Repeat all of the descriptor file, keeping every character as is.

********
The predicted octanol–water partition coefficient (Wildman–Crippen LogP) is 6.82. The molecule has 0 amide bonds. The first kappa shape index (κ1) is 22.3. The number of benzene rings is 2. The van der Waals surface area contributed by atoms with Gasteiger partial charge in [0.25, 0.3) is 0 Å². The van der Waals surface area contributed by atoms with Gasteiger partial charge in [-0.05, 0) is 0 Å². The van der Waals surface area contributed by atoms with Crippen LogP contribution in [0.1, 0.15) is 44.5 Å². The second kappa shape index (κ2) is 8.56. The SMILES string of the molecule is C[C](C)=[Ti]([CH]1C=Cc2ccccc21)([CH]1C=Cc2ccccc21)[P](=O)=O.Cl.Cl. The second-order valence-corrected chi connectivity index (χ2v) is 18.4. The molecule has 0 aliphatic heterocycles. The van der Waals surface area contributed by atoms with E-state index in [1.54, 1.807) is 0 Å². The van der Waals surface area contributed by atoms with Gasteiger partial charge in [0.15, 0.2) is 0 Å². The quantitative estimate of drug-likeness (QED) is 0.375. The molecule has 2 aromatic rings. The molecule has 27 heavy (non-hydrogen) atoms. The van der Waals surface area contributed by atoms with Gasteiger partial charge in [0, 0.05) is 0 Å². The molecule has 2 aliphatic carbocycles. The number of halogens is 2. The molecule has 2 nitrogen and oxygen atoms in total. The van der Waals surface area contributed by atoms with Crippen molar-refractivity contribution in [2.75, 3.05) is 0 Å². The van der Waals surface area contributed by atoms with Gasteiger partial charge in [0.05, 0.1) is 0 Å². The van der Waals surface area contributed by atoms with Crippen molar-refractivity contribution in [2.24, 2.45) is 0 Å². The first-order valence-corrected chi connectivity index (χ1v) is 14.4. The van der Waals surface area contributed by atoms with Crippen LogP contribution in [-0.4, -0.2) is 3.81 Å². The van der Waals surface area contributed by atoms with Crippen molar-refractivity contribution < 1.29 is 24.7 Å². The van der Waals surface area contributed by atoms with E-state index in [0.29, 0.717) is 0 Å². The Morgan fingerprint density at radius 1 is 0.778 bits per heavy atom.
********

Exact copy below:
The predicted octanol–water partition coefficient (Wildman–Crippen LogP) is 6.82. The molecule has 0 amide bonds. The first kappa shape index (κ1) is 22.3. The number of benzene rings is 2. The van der Waals surface area contributed by atoms with Gasteiger partial charge in [0.25, 0.3) is 0 Å². The van der Waals surface area contributed by atoms with Gasteiger partial charge in [-0.05, 0) is 0 Å². The van der Waals surface area contributed by atoms with Crippen LogP contribution in [0.1, 0.15) is 44.5 Å². The second kappa shape index (κ2) is 8.56. The SMILES string of the molecule is C[C](C)=[Ti]([CH]1C=Cc2ccccc21)([CH]1C=Cc2ccccc21)[P](=O)=O.Cl.Cl. The second-order valence-corrected chi connectivity index (χ2v) is 18.4. The molecule has 0 aliphatic heterocycles. The van der Waals surface area contributed by atoms with E-state index in [1.54, 1.807) is 0 Å². The van der Waals surface area contributed by atoms with Gasteiger partial charge in [0.15, 0.2) is 0 Å². The quantitative estimate of drug-likeness (QED) is 0.375. The molecule has 2 aromatic rings. The molecule has 27 heavy (non-hydrogen) atoms. The van der Waals surface area contributed by atoms with Gasteiger partial charge in [0, 0.05) is 0 Å². The molecule has 2 aliphatic carbocycles. The number of halogens is 2. The molecule has 2 nitrogen and oxygen atoms in total. The van der Waals surface area contributed by atoms with Crippen molar-refractivity contribution in [2.75, 3.05) is 0 Å². The van der Waals surface area contributed by atoms with Gasteiger partial charge in [0.05, 0.1) is 0 Å². The van der Waals surface area contributed by atoms with Crippen molar-refractivity contribution in [2.24, 2.45) is 0 Å². The first-order valence-corrected chi connectivity index (χ1v) is 14.4. The van der Waals surface area contributed by atoms with Crippen LogP contribution in [-0.4, -0.2) is 3.81 Å². The van der Waals surface area contributed by atoms with Crippen molar-refractivity contribution < 1.29 is 24.7 Å². The van der Waals surface area contributed by atoms with E-state index in [0.29, 0.717) is 0 Å². The Morgan fingerprint density at radius 1 is 0.778 bits per heavy atom.